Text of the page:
In separate litigation on different bonds, plaintiffs hold judgments against Argentina that, as we have seen, its courts have refused to honor, and the FSIA has largely prevented plaintiffs from attaching the Republic's foreign assets to satisfy those judgments. See, e.g., EM Ltd. v. Republic of Arg., 473 F.3d 463, 472 (2d Cir.2007) (affirming vacatur of attachment of central bank reserves); NML Capital, Ltd. v. Banco Central de la República Arg., 652 F.3d 172, 197 (2d Cir.2011) (vacating attachment of same reserves); Aurelius Capital Partners, LP v. Republic of Arg., 584 F.3d 120, 131 (2d Cir.2009) (rejecting attempt to restrain assets to be acquired by Argentine social security system); but see NML Capital Ltd. v. Republic of Arg., 680 F.3d 254, 260 (2d Cir.2012) (affirming attachment and restraining orders); EM Ltd. v. Republic of Arg., 389 Fed.Appx. 38, 43 (2d Cir.2010) (affirming post-judgment restraint and pre-judgment attachment orders on certain assets of Argentina held in trust in the United States).

In December 2011, the district court granted plaintiffs partial summary judgment (the “Declaratory Orders”). The court observed that the Republic violates the Equal Treatment Provision “whenever it lowers the rank of its payment obligations under [plaintiffs'] Bonds below that of any other present or future unsecured and unsubordinated External Indebtedness.” The district court then held that Argentina “lowered the rank” of plaintiffs' bonds in two ways: (1) “when it made payments currently due under the Exchange Bonds, while persisting in its refusal to satisfy its payment obligations currently due under [plaintiffs'] Bonds” and (2) “when it enacted [the Lock Law] and [the Lock Law Suspension].” Special App. at 13–14. As the court explained:

The remainder of the procedural history discussed below, while referencing “plaintiffs,” describes the district court's rulings with respect to NML Capital. The court subsequently entered essentially identical judgments with respect to all other plaintiffs.

it's hard for me to believe that there is not a violation of the [Equal Treatment Provision] accomplished by the congressional legislation in '05 and ' 10, simply saying that the Republic will not honor these judgments. It is difficult to imagine anything would reduce the rank, reduce the equal status or simply wipe out the equal status of these bonds under the [Equal Treatment Provision] [more than the Lock Law and the Lock Law Suspension].... [The Equal Treatment Provision] can't be interpreted to allow the Argentine government to simply declare that these judgments will not be paid, and that's what they have done.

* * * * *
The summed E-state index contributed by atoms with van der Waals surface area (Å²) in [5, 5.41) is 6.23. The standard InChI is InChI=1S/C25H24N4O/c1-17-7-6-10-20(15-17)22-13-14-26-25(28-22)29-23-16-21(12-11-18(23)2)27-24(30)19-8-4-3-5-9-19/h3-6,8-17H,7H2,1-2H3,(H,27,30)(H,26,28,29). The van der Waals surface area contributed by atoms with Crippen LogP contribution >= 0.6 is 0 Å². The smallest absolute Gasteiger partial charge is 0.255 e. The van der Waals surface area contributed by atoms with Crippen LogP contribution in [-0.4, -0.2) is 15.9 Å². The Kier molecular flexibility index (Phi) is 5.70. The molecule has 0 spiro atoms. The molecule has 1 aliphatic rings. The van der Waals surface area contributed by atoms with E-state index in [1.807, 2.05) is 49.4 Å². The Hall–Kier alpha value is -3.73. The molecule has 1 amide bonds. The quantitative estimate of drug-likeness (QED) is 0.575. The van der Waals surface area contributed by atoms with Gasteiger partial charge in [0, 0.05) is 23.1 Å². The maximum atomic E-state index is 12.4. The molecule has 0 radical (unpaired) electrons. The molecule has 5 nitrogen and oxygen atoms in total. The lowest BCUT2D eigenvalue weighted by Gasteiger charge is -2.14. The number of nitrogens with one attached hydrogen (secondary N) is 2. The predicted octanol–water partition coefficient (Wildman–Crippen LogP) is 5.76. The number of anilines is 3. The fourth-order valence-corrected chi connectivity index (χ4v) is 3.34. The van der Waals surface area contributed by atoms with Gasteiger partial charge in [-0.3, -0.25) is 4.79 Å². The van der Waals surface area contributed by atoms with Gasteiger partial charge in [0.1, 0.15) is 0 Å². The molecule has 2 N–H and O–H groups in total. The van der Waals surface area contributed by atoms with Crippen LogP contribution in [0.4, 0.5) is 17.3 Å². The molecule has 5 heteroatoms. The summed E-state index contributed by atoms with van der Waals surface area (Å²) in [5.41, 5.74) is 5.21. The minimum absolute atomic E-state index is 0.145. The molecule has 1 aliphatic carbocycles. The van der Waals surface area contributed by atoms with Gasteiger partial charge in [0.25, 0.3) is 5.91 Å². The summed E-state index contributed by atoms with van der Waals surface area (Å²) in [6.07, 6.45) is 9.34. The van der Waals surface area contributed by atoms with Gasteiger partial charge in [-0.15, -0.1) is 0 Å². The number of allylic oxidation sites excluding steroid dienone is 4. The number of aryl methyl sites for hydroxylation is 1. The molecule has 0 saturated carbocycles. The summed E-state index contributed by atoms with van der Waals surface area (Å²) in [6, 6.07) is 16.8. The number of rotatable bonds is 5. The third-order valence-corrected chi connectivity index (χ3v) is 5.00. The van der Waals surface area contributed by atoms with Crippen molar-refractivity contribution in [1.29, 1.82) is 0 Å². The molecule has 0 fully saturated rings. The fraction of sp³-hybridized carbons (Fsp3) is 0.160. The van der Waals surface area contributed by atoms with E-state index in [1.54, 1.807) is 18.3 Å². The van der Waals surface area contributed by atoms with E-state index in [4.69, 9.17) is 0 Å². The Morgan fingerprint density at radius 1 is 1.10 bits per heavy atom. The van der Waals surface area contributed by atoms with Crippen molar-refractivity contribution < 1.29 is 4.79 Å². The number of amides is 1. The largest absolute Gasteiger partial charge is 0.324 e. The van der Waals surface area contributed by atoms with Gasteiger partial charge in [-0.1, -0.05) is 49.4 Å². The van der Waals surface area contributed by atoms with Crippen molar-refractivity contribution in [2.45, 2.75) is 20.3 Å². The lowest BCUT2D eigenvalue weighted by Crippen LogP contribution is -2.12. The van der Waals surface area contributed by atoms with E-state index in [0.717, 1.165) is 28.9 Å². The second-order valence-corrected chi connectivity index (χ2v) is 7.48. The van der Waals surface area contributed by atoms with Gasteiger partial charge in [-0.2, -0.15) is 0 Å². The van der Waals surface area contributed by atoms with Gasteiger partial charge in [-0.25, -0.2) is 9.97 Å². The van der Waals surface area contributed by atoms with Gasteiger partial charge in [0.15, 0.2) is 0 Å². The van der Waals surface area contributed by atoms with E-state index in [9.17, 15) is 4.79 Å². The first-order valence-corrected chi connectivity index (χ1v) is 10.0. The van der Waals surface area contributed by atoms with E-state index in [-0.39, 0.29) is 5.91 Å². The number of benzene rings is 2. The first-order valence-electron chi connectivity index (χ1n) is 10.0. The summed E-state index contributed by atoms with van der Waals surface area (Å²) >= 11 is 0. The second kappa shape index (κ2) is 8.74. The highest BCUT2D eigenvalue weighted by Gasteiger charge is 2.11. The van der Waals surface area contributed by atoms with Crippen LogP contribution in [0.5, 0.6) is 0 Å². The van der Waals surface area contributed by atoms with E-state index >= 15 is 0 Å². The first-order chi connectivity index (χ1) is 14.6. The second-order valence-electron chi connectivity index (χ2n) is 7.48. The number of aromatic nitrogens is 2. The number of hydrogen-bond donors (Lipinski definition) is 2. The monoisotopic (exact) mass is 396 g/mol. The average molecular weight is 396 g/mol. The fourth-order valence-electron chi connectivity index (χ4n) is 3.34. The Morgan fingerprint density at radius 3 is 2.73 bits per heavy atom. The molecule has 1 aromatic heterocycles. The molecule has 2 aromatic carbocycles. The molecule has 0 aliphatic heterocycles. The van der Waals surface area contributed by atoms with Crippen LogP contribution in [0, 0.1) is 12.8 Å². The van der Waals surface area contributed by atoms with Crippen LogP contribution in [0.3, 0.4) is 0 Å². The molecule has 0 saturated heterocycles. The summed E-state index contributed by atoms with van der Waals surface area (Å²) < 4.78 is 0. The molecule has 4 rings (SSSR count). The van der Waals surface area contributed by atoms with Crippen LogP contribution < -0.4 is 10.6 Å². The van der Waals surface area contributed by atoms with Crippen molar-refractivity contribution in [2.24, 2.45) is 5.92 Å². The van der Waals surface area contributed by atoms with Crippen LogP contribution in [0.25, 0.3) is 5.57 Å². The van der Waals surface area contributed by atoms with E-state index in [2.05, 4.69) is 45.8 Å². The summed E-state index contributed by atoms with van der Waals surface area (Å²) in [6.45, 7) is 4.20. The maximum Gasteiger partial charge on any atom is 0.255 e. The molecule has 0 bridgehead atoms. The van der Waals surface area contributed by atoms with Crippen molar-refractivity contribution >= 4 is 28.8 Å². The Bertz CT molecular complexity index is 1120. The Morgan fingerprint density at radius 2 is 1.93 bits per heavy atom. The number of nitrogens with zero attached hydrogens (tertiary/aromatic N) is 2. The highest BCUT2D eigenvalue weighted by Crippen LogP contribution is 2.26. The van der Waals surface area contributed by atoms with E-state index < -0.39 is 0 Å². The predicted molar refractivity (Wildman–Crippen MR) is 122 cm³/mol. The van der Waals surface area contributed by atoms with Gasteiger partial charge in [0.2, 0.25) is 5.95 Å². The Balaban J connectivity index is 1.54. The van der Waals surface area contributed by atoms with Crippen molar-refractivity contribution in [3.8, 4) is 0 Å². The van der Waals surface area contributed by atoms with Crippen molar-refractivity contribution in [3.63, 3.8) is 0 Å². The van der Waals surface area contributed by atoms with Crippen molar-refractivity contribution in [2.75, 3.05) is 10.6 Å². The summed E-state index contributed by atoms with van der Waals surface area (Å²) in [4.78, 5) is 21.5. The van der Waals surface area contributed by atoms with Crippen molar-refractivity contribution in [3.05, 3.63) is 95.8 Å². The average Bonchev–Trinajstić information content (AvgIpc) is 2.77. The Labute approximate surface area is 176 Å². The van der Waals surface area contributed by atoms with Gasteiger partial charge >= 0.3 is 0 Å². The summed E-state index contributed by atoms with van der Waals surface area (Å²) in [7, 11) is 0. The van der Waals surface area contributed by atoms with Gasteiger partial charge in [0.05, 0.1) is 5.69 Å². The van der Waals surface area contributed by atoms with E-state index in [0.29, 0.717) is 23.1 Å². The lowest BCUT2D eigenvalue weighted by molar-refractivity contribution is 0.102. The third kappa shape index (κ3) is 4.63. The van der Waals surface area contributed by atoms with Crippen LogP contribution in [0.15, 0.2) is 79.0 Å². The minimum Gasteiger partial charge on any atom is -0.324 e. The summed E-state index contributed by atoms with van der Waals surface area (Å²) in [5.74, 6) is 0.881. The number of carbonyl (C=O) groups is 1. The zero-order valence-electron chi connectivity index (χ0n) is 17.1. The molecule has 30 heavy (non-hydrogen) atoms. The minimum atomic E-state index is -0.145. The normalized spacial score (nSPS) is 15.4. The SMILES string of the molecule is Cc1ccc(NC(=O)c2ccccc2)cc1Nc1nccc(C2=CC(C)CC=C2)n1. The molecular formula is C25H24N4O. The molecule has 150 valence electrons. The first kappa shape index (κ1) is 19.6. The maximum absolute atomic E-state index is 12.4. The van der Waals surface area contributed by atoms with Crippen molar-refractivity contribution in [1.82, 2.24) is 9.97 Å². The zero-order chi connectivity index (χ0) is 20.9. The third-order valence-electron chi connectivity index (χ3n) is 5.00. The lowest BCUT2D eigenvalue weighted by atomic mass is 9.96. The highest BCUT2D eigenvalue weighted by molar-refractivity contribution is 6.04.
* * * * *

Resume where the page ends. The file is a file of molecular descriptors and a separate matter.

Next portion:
J.A. at 2124.

In January 2012, the district court issued a temporary restraining order enjoining Argentina

from altering or amending the processes or specific transfer mechanisms (including the use of specific firms) by which it makes payments due to holders of bonds or other securities issued pursuant to its 2005 and 2010 exchange offers, including without limitation by using agents, financial intermediaries and financial vehicles other than those used at the time of this Order.
Special App. at 26.

The District Court's Injunctions

In February 2012, the district court granted injunctive relief, ordering Argentina to specifically perform its obligations under the Equal Treatment Provision (the “Injunctions”). Id. at 38. The Injunctions provide that “whenever the Republic pays any amount due under the terms of the [exchange] bonds,” it must “concurrently or in advance” pay plaintiffs the same fraction of the amount due to them (the “Ratable Payment”). We are unable to discern from the record precisely how this formula is intended to operate. It could be read to mean that if, for example, Argentina owed the holders of restructured debt $100,000 in interest and paid 100% of that amount then it would be required to pay the plaintiffs 100% of the accelerated principal and all accrued interest. Or it could be read to mean that, if such a $100,000 payment to the exchange bondholders represented 1% of the principal and interest outstanding on the restructured debt, then Argentina must pay plaintiffs 1% of the amount owed to them. We cannot tell precisely what result the district court intended. On remand the district court will have the opportunity to clarify precisely how it intends this injunction to operate.

Under the Injunctions' terms, calculating the Ratable Payment requires first determining a “Payment Percentage,” a fraction calculated by dividing “the amount actually paid or which the Republic intends to pay under the terms of the Exchange Bonds by the total amount then due under the terms of the Exchange Bonds.” Special App. at 39. The Payment Percentage is in turn multiplied by “the total amount currently due to [plaintiffs],” including pre-judgment interest. Id. Because Argentina has defaulted on all of plaintiffs' bonds, the “amount currently due” on the FAA Bonds is the amount due under the FAA's Acceleration Clause—the entire principal amount of the bonds—plus pre-judgment interest which, according to plaintiffs, totals approximately $1.33 billion.